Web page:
Q&A with Refuge Outdoor Festival Founder Chevon Powell
In August 2021, despite a heatwave and wildfire smoke, around 100 BIPOC (Black, Indigenous, People of Color) campers of all ages came out to spend a long weekend at Refuge Outdoor Festival at Squire Creek Park near Darrington. Participants took workshops, participated in a silent disco, attended a partners market, and most importantly, had the opportunity to build community and connect in person.
Refuge Outdoor Festival is a three-day camping experience that is geared for BIPOC and centered around “building community through outdoor recreation, conversations, music, and art.” Chevon Powell, the founder of Golden Bricks Events, the company behind Refuge Outdoor Festival, started Refuge four years ago out of a desire to see more people of color outside recreating and creating community.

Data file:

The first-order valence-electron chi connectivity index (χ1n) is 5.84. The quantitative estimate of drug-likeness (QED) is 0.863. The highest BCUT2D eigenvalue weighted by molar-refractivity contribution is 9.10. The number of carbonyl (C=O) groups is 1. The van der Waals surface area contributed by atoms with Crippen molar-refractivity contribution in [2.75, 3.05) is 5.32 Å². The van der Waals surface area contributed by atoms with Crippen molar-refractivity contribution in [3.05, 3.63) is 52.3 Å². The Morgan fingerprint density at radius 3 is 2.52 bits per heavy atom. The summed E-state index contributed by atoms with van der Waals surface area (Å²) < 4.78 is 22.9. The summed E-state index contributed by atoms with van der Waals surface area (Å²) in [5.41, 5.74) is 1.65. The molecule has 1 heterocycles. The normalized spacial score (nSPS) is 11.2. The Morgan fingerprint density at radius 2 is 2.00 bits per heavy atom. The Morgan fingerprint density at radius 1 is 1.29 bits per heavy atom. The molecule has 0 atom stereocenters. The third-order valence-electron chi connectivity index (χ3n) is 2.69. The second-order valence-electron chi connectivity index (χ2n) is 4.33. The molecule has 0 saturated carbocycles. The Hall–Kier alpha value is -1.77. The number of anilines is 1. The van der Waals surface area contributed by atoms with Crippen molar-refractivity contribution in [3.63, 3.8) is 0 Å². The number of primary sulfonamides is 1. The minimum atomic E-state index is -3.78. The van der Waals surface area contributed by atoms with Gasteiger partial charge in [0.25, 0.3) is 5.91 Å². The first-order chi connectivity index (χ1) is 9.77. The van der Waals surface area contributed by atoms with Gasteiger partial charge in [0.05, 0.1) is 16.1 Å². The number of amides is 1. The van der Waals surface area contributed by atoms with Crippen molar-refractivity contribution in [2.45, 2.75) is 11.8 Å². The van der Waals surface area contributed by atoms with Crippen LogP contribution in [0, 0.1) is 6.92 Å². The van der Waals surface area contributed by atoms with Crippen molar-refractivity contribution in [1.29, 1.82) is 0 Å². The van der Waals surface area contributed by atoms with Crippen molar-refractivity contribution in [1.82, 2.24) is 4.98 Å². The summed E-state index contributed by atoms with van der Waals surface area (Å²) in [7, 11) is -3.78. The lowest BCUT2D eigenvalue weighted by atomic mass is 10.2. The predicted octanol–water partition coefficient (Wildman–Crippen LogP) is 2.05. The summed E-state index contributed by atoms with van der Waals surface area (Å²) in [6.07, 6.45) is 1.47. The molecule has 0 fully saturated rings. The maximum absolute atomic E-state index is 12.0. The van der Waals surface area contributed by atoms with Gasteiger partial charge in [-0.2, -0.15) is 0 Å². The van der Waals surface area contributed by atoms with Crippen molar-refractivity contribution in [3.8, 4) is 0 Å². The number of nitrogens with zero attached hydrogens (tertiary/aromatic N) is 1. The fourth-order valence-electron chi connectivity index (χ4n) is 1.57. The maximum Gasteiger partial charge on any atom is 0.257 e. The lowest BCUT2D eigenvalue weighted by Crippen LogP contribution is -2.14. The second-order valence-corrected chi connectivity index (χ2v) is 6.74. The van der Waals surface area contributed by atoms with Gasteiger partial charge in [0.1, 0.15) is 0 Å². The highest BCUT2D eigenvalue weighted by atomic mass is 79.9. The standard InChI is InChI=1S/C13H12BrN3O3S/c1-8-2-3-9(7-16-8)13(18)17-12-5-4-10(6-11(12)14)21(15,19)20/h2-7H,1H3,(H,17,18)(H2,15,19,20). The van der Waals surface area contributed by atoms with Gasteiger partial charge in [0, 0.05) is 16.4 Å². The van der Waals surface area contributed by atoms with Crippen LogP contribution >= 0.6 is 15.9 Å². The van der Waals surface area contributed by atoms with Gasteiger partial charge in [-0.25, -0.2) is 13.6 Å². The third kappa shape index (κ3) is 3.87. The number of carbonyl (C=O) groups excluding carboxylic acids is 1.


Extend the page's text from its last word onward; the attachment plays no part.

In the last year and a half, Chevon has pivoted and redesigned her programming from a very in-person focused event to a virtual one, calling it a “camp-in.” With some COVID restrictions changing in Washington, the most recent Refuge Festival was held in-person for the first time since 2019.
We recently had a chance to connect with Chevon after a whirlwind of a year. Read our conversation below to learn more about the upcoming virtual event for Refuge, what the future looks like for the festival, and more!
What was your favorite part about the most recent Refuge Fest?